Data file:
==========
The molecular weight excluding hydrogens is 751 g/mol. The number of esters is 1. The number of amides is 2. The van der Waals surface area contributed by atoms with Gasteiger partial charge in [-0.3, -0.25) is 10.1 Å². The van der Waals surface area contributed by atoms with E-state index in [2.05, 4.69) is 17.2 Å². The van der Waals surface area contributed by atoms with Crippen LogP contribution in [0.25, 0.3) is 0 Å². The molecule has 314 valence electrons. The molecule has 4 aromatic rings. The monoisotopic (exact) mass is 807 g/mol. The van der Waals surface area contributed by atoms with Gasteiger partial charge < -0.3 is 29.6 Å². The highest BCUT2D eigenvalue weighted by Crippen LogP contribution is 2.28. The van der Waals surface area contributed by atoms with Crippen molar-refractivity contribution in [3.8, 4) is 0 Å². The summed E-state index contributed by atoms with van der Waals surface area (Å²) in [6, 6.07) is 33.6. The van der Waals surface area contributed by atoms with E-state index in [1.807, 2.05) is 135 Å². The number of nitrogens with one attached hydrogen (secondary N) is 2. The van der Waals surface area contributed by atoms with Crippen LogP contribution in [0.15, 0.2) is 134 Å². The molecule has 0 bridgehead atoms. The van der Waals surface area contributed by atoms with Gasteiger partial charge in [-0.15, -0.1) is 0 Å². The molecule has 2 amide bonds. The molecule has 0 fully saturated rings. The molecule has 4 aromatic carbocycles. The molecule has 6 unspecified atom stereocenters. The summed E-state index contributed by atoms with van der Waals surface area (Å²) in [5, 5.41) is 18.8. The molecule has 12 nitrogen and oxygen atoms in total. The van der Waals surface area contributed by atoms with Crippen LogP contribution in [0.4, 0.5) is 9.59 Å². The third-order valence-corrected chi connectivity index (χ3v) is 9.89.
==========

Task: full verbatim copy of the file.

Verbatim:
The molecular weight excluding hydrogens is 751 g/mol. The number of esters is 1. The number of amides is 2. The van der Waals surface area contributed by atoms with Gasteiger partial charge in [-0.3, -0.25) is 10.1 Å². The van der Waals surface area contributed by atoms with E-state index in [2.05, 4.69) is 17.2 Å². The van der Waals surface area contributed by atoms with Crippen LogP contribution in [0.25, 0.3) is 0 Å². The molecule has 314 valence electrons. The molecule has 4 aromatic rings. The monoisotopic (exact) mass is 807 g/mol. The van der Waals surface area contributed by atoms with Gasteiger partial charge < -0.3 is 29.6 Å². The highest BCUT2D eigenvalue weighted by Crippen LogP contribution is 2.28. The van der Waals surface area contributed by atoms with Crippen molar-refractivity contribution in [3.8, 4) is 0 Å². The summed E-state index contributed by atoms with van der Waals surface area (Å²) in [6, 6.07) is 33.6. The van der Waals surface area contributed by atoms with E-state index in [1.807, 2.05) is 135 Å². The number of nitrogens with one attached hydrogen (secondary N) is 2. The van der Waals surface area contributed by atoms with Crippen LogP contribution in [0.15, 0.2) is 134 Å². The molecule has 0 bridgehead atoms. The van der Waals surface area contributed by atoms with Gasteiger partial charge in [-0.15, -0.1) is 0 Å². The molecule has 2 amide bonds. The molecule has 0 fully saturated rings. The molecule has 4 aromatic carbocycles. The molecule has 6 unspecified atom stereocenters. The summed E-state index contributed by atoms with van der Waals surface area (Å²) in [5, 5.41) is 18.8. The molecule has 12 nitrogen and oxygen atoms in total. The van der Waals surface area contributed by atoms with Crippen LogP contribution in [0.4, 0.5) is 9.59 Å². The third-order valence-corrected chi connectivity index (χ3v) is 9.89.